the train WFH reads:
• Private equity doesn’t want you to read this: Private equity partners don’t just make money when their companies blow up; They also get a pretty good deal from the government on what they earn. Private equity funds typically charge their investors two separate fees: a management fee of 2 percent of invested assets per year (the funds are held for about six years on average), and a “carried interest” fee of 20 percent of any investment gains. Funds are realized. (New York Times)
• Labor is the best way to solve the labor shortage: In July we added a net 1/2 million jobs, wages rose sharply and the unemployment rate fell to a 50-year low. This is a sign of progress (stay-at-home macros).
• Ready or not, supply chain transformation is underway. Dreams of limitless global growth and trade have been cut short by supply chain snags now familiar to CEOs and everyday consumers alike. These obstacles are a problem not only structurally but also strategically. Over the years the efficiency spent building global supply chains has made companies vulnerable to shortages, geopolitical uncertainty and rapid changes in consumer demand. (mountain)
• Investing in key growth, agriculture and timber, is it worth it? The housing and commodity markets may be boring, but the world will always need the soil to yield. (Chief Investment Officer)
• Hard Sell by Sam Taggart: A door-to-door salesman searches to rebrand his profession. (The New Yorker)
• The space with the most lithium is fueling the electric-car revolution: A California-sized chunk of South America is shutting down production of the metal at a time when battery makers desperately need it. (Wall Street Journal)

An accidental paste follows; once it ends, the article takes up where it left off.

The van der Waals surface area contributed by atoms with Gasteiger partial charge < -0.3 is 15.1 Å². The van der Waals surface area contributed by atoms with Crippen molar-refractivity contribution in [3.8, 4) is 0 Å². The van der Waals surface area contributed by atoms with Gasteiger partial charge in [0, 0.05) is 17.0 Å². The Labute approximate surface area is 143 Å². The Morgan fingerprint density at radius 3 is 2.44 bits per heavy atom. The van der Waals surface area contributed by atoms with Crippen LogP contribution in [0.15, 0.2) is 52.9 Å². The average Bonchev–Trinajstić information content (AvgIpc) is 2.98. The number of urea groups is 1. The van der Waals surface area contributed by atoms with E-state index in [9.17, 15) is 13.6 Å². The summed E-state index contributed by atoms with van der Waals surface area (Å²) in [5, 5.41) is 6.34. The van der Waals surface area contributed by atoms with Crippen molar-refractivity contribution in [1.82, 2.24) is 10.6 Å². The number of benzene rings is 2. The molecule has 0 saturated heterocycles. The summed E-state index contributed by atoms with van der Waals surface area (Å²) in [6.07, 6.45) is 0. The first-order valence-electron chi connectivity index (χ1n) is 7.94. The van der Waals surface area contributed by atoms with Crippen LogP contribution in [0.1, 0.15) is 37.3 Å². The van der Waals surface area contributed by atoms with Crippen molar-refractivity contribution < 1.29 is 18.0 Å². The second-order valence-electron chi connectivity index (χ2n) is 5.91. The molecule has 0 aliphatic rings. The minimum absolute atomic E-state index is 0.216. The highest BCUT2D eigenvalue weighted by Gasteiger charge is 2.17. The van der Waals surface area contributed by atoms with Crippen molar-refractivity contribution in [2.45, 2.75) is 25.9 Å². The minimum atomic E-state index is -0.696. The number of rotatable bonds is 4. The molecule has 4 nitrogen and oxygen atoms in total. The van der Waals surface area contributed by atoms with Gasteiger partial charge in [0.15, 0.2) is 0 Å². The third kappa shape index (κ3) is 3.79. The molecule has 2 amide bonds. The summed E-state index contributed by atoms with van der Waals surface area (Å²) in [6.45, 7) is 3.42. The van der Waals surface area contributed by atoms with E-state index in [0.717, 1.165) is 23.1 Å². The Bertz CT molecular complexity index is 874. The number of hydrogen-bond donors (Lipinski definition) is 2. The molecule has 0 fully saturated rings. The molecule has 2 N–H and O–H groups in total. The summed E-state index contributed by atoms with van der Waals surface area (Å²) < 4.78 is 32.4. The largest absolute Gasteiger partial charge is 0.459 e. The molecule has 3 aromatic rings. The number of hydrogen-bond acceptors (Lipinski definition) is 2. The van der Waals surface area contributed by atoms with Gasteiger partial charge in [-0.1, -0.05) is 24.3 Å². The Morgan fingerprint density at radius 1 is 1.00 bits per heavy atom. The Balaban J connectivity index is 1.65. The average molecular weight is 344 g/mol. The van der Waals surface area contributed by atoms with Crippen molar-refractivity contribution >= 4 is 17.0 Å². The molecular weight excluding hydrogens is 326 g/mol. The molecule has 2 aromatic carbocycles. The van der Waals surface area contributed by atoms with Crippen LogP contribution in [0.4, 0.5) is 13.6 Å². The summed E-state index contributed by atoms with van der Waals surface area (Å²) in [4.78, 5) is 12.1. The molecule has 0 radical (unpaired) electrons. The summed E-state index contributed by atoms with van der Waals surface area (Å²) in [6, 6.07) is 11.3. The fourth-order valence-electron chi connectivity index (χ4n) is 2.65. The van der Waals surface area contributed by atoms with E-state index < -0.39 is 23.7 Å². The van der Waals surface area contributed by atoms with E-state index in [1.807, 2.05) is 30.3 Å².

• The newsletter boom is over. What next? The substack craze seems like a thing of the past, but many publishers are still leaning toward newsletters. “They’re a great minimum effective product.” (Vox)
• The Web Telescope is amazing. But the universe is more than that. This new tool can’t do everything, but it’s capturing some of the first light emitted after the Big Bang, and it’s already showing surprises. (Washington Post)
• How Russia took over Ukraine’s Internet in occupied territories: Occupied Territory (New York Times) see more Putin may deliver Ukraine victory speech tomorrow. Here’s what it can say. The Grid spoke to Russians who study the Kremlin and Russian media communications. They helped us imagine the kind of “mission accomplished” speech Putin might give. (grid)
• Serena Williams left tennis the way she played: on her own terms Williams brought her own uniqueness to tennis, challenging rules that govern fashion, power, grooming, race and gender. By herself, Williams’ reach transcended the sport. (New York Times)
Be sure to check out our Masters in Business interview this weekend with Ken Tropin, chairman and founder of Graham Capital Management, a multi-strategy quantitative hedge fund managing $17.2 billion. Previously, he was at hedge fund John W. Was president and CEO of Henry & Company, working with legendary businessmen such as John Henry and Paul Tudor Jones.
Corporate stagflation means rising sales with flat volumes – growth, but not healthy growth
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